U.S. stocks plummeted Monday, with the largest technology companies leading the way lower, as investor pessimism about escalating trade tensions between the Trump Administration and China added to concerns about new regulation coming for the industry. The dollar dipped and Treasuries gained for a fifth straight session.
All major American benchmarks were down more than 1.5 percent. The Nasdaq 100 Index plunged around 3 percent on renewed concern that trade fights will tamp down global demand and disrupt supply chains for major technology companies that have carried the bull market for almost 10 years. The biggest drop in homebuilder sentiment in more than four years hammered the housing sector. Crude held above $56 a barrel as energy stocks rebounded.
“The internals of the market itself have become increasingly defensive,” Richard Ross, Evercore ISI head of technical analysis, said on Bloomberg TV. “We’ve seen some erosion across key sectors, like technology, while at the same time, the macro backdrop — crude, credit, currencies — all trending in the wrong direction, after providing a tailwind for almost the entirety of this bull move, which commenced in late 2016.”
Here are some of the key moves:
Apple Inc. sank following reports that it had cut production orders for the three iPhone models it unveiled in September. Facebook Inc. dropped as its public image remains under pressure. Snap Inc. and Twitter Inc. tumbled too as social media shares were broadly punished.
Nvidia Corp.’s two-day plunge reached 25 percent after its disappointing earnings, as chipmaker shares remained in a tailspin.
Salesforce.com fell more than 7 percent, the most since February 2016. The SPDR S&P Homebuilders ETF reversed an earlier loss following the housing sentiment report to trade slightly higher.
“You’re seeing weakness in semiconductors because of Nvidia’s weak earnings that were released last week,” said Ryan Nauman, market strategist at Informa Financial Intelligence.
“Facebook is having some more issues with potentially covering up the Russia hack in the 2016 election. Apple, they’re getting downgraded based on demand. A lot of companies and analysts are concerned that the demand for the iPhone has decreased. The trade concern isn’t helping Apple much either with the supply chain.”
Investors are reassessing markets after several weeks of volatility spurred by fears of trade conflicts The Asia-Pacific Economic Cooperation failed to agree on a joint statement for the first time in its history, and U.S. Vice President Mike Pence attacked China at a weekend summit, quashing optimism that relations would improve at Group-of-20 meetings starting next week. In addition, rising U.S. interest rates are pushing up financing costs and threatening global growth.
“Any margin for safety with global growth rates is gone,” said Tim Courtney, chief investment officer of Exencial Wealth Advisors in Oklahoma City. “Now we’re going into a period of slow growth. We’re in no-man’s land — sitting, stuck in a slow growing, slow inflationary environment.”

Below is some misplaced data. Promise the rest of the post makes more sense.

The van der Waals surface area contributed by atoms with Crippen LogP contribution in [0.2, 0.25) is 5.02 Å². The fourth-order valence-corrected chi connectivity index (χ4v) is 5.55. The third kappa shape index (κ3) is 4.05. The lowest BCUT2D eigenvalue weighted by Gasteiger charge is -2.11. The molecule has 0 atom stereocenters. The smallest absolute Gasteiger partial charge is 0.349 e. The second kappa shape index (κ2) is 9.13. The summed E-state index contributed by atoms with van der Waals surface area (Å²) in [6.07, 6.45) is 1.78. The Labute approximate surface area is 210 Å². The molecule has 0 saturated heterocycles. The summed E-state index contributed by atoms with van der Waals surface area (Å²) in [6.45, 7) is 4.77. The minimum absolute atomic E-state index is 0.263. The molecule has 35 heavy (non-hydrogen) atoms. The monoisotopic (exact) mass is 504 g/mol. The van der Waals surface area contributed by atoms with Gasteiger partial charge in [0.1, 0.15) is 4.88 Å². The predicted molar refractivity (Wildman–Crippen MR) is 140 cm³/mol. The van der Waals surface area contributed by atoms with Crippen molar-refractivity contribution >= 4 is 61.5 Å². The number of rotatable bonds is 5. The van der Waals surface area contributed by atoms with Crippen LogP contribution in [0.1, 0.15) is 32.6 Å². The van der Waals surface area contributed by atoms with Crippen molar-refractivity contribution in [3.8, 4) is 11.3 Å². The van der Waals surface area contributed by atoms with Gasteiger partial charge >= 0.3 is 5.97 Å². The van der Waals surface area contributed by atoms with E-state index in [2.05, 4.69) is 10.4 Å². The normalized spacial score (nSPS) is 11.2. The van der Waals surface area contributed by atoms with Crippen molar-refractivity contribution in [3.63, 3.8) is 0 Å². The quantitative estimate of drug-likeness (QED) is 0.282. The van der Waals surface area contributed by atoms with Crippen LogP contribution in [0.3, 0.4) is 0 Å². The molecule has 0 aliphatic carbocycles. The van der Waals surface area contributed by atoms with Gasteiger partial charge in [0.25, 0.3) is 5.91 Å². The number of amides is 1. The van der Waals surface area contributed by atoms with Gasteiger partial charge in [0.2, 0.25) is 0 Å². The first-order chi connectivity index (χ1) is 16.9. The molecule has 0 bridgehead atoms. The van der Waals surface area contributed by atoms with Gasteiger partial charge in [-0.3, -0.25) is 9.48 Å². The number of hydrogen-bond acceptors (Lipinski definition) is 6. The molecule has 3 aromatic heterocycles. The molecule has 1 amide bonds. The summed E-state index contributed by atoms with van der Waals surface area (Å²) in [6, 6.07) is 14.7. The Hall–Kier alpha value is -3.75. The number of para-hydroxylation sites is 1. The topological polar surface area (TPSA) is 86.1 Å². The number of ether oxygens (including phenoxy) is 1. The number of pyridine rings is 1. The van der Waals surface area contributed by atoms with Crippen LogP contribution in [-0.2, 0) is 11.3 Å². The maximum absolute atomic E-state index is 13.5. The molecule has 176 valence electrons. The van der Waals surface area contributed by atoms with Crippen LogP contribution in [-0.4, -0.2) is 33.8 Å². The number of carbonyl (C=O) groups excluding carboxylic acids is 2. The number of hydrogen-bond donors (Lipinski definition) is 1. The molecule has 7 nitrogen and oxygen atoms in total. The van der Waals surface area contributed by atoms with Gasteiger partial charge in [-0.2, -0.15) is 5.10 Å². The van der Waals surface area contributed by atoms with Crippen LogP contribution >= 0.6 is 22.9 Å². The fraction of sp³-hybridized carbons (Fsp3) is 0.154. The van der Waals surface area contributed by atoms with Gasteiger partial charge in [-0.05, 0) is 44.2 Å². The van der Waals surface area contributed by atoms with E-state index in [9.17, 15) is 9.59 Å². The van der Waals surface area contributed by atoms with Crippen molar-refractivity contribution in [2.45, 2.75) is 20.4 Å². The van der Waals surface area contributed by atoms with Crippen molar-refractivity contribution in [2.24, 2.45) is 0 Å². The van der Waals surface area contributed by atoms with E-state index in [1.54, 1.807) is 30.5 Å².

In Europe, the Stoxx 600 Index fell slightly following a plunge in Renault SA following misconduct allegations against the carmaker’s leader, Carlos Ghosn. Equities posted modest increases in Tokyo, Hong Kong, Shanghai and Taiwan. European bonds mostly edged lower, with Italian securities erasing an earlier gain made after Deputy Premier Luigi Di Maio said his government is ready for dialog with the European Commission over the country’s budget.
The pound fluctuated as Theresa May appealed to business leaders to help deliver her Brexit deal and Gibraltar emerged as a fresh sticking point. Elsewhere, the Australian and New Zealand currencies slipped after Pence’s remarks. Bitcoin dropped below $5,000 for the first time since October 2017.
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Bank of England Governor Mark Carney appears before parliament on Tuesday. It’s a shortened trading week because of the Thanksgiving holiday in the U.S. on Thursday. In addition, Black Friday, the day after Thanksgiving, marks the traditional start to the U.S. holiday shopping season.
These are the main moves in markets:
The S&P 500 Index was down 1.7 percent as of 1:15 p.m. in New York, while the Nasdaq 100 sank 3.1 percent. The Stoxx Europe 600 Index dipped 0.3 percent. The U.K.’s FTSE 100 Index gained 0.1 percent. The MSCI All-Country World Index dropped 1 percent.
The Bloomberg Dollar Spot Index was little changed. The euro climbed 0.4 percent to $1.1456. The British pound added 0.2 percent to $1.2862. The Japanese yen rose 0.3 percent to 112.45 per dollar.
The yield on 10-year Treasuries declined 1 basis point to 3.0573 percent. Britain’s 10-year yield decreased three basis point to 1.378 percent. Germany’s 10-year yield jumped one basis point to 0.373 percent.
The Bloomberg Commodity Index gained 1.1 percent. West Texas intermediate crude decreased 0.2 percent to $56.57 a barrel. Natural gas rose 11.7 percent to $4.772 per mmbtu. Gold was little changed at $1,223.69.